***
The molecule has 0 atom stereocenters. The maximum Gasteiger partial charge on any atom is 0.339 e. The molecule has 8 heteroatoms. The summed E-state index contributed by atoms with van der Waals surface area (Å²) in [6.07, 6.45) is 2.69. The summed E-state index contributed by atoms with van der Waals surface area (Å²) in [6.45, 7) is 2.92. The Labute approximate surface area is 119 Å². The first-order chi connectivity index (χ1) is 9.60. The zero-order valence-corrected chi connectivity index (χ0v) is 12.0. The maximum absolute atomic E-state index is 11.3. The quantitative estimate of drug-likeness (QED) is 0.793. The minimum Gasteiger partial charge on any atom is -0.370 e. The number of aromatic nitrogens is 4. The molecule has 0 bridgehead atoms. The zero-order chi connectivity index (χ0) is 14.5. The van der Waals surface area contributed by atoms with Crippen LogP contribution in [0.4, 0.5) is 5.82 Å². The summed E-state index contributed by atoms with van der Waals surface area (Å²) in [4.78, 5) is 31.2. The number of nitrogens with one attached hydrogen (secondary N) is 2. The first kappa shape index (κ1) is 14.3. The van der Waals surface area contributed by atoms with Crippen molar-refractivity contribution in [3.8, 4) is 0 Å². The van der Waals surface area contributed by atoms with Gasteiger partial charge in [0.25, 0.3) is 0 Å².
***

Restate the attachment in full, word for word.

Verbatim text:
The molecule has 0 atom stereocenters. The maximum Gasteiger partial charge on any atom is 0.339 e. The molecule has 8 heteroatoms. The summed E-state index contributed by atoms with van der Waals surface area (Å²) in [6.07, 6.45) is 2.69. The summed E-state index contributed by atoms with van der Waals surface area (Å²) in [6.45, 7) is 2.92. The Labute approximate surface area is 119 Å². The first-order chi connectivity index (χ1) is 9.60. The zero-order valence-corrected chi connectivity index (χ0v) is 12.0. The maximum absolute atomic E-state index is 11.3. The quantitative estimate of drug-likeness (QED) is 0.793. The minimum Gasteiger partial charge on any atom is -0.370 e. The number of aromatic nitrogens is 4. The molecule has 0 bridgehead atoms. The zero-order chi connectivity index (χ0) is 14.5. The van der Waals surface area contributed by atoms with Crippen LogP contribution in [0.4, 0.5) is 5.82 Å². The summed E-state index contributed by atoms with van der Waals surface area (Å²) in [4.78, 5) is 31.2. The number of nitrogens with one attached hydrogen (secondary N) is 2. The first kappa shape index (κ1) is 14.3. The van der Waals surface area contributed by atoms with Crippen molar-refractivity contribution in [3.8, 4) is 0 Å². The van der Waals surface area contributed by atoms with Gasteiger partial charge in [0.25, 0.3) is 0 Å².